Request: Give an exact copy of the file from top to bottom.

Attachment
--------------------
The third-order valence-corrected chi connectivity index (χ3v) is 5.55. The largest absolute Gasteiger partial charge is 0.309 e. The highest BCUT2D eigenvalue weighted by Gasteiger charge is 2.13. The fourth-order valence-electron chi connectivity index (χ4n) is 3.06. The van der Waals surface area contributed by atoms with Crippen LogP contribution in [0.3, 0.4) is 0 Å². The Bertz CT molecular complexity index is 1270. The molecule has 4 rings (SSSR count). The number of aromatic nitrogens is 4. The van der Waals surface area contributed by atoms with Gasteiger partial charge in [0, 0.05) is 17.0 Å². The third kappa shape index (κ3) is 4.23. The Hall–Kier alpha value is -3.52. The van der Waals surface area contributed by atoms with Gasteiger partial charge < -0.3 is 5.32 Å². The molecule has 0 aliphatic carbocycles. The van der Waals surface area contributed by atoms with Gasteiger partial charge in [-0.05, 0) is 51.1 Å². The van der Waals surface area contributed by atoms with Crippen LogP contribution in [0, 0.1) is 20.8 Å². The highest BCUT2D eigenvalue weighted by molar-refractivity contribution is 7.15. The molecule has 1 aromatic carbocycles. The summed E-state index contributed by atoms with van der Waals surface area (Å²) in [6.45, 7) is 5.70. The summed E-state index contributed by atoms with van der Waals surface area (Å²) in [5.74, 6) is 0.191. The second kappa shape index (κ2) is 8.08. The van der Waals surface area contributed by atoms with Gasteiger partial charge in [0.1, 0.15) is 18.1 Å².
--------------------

The third-order valence-corrected chi connectivity index (χ3v) is 5.55. The largest absolute Gasteiger partial charge is 0.309 e. The highest BCUT2D eigenvalue weighted by Gasteiger charge is 2.13. The fourth-order valence-electron chi connectivity index (χ4n) is 3.06. The van der Waals surface area contributed by atoms with Crippen LogP contribution in [0.3, 0.4) is 0 Å². The Bertz CT molecular complexity index is 1270. The molecule has 4 rings (SSSR count). The number of aromatic nitrogens is 4. The van der Waals surface area contributed by atoms with Gasteiger partial charge in [0, 0.05) is 17.0 Å². The third kappa shape index (κ3) is 4.23. The Hall–Kier alpha value is -3.52. The van der Waals surface area contributed by atoms with Gasteiger partial charge < -0.3 is 5.32 Å². The molecule has 0 aliphatic carbocycles. The van der Waals surface area contributed by atoms with Gasteiger partial charge in [-0.05, 0) is 51.1 Å². The van der Waals surface area contributed by atoms with Crippen LogP contribution in [0, 0.1) is 20.8 Å². The highest BCUT2D eigenvalue weighted by molar-refractivity contribution is 7.15. The molecule has 1 aromatic carbocycles. The summed E-state index contributed by atoms with van der Waals surface area (Å²) in [6.45, 7) is 5.70. The summed E-state index contributed by atoms with van der Waals surface area (Å²) in [5.74, 6) is 0.191. The second kappa shape index (κ2) is 8.08. The van der Waals surface area contributed by atoms with Gasteiger partial charge in [0.1, 0.15) is 18.1 Å².